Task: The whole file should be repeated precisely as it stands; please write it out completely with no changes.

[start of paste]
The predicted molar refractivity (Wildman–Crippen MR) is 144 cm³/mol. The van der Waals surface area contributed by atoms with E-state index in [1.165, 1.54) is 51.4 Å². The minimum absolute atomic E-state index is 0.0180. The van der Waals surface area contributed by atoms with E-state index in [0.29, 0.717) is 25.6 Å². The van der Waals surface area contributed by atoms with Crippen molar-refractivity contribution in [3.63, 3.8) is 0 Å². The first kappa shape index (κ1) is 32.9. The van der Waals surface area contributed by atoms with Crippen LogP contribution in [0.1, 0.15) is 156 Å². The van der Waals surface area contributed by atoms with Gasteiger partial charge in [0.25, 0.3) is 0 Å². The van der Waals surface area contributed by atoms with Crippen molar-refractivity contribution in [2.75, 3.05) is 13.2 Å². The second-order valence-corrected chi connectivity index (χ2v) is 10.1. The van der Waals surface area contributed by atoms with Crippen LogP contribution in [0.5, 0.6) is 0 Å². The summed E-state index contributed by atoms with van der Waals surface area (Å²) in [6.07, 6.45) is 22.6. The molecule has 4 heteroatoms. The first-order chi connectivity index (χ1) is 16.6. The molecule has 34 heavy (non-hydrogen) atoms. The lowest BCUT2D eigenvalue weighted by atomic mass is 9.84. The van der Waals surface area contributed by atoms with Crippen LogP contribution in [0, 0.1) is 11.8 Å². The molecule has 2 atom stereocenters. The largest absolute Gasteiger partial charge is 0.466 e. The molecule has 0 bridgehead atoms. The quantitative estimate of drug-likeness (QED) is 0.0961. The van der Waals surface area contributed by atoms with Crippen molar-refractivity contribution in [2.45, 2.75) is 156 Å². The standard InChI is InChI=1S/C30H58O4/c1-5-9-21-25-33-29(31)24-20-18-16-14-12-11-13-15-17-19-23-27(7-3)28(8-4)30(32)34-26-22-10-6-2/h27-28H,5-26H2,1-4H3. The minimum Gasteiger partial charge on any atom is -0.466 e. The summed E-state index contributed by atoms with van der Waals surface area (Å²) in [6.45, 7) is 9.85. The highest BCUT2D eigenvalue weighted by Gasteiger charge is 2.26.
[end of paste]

The predicted molar refractivity (Wildman–Crippen MR) is 144 cm³/mol. The van der Waals surface area contributed by atoms with E-state index in [1.165, 1.54) is 51.4 Å². The minimum absolute atomic E-state index is 0.0180. The van der Waals surface area contributed by atoms with E-state index in [0.29, 0.717) is 25.6 Å². The van der Waals surface area contributed by atoms with Crippen molar-refractivity contribution in [3.63, 3.8) is 0 Å². The first kappa shape index (κ1) is 32.9. The van der Waals surface area contributed by atoms with Crippen LogP contribution in [0.1, 0.15) is 156 Å². The van der Waals surface area contributed by atoms with Gasteiger partial charge in [0.25, 0.3) is 0 Å². The van der Waals surface area contributed by atoms with Crippen molar-refractivity contribution in [2.75, 3.05) is 13.2 Å². The second-order valence-corrected chi connectivity index (χ2v) is 10.1. The van der Waals surface area contributed by atoms with Crippen LogP contribution in [0.5, 0.6) is 0 Å². The summed E-state index contributed by atoms with van der Waals surface area (Å²) in [6.07, 6.45) is 22.6. The molecule has 4 heteroatoms. The first-order chi connectivity index (χ1) is 16.6. The molecule has 34 heavy (non-hydrogen) atoms. The lowest BCUT2D eigenvalue weighted by atomic mass is 9.84. The van der Waals surface area contributed by atoms with Crippen LogP contribution in [0, 0.1) is 11.8 Å². The molecule has 2 atom stereocenters. The largest absolute Gasteiger partial charge is 0.466 e. The molecule has 0 bridgehead atoms. The quantitative estimate of drug-likeness (QED) is 0.0961. The van der Waals surface area contributed by atoms with Crippen molar-refractivity contribution in [2.45, 2.75) is 156 Å². The standard InChI is InChI=1S/C30H58O4/c1-5-9-21-25-33-29(31)24-20-18-16-14-12-11-13-15-17-19-23-27(7-3)28(8-4)30(32)34-26-22-10-6-2/h27-28H,5-26H2,1-4H3. The minimum Gasteiger partial charge on any atom is -0.466 e. The summed E-state index contributed by atoms with van der Waals surface area (Å²) in [6.45, 7) is 9.85. The highest BCUT2D eigenvalue weighted by Gasteiger charge is 2.26.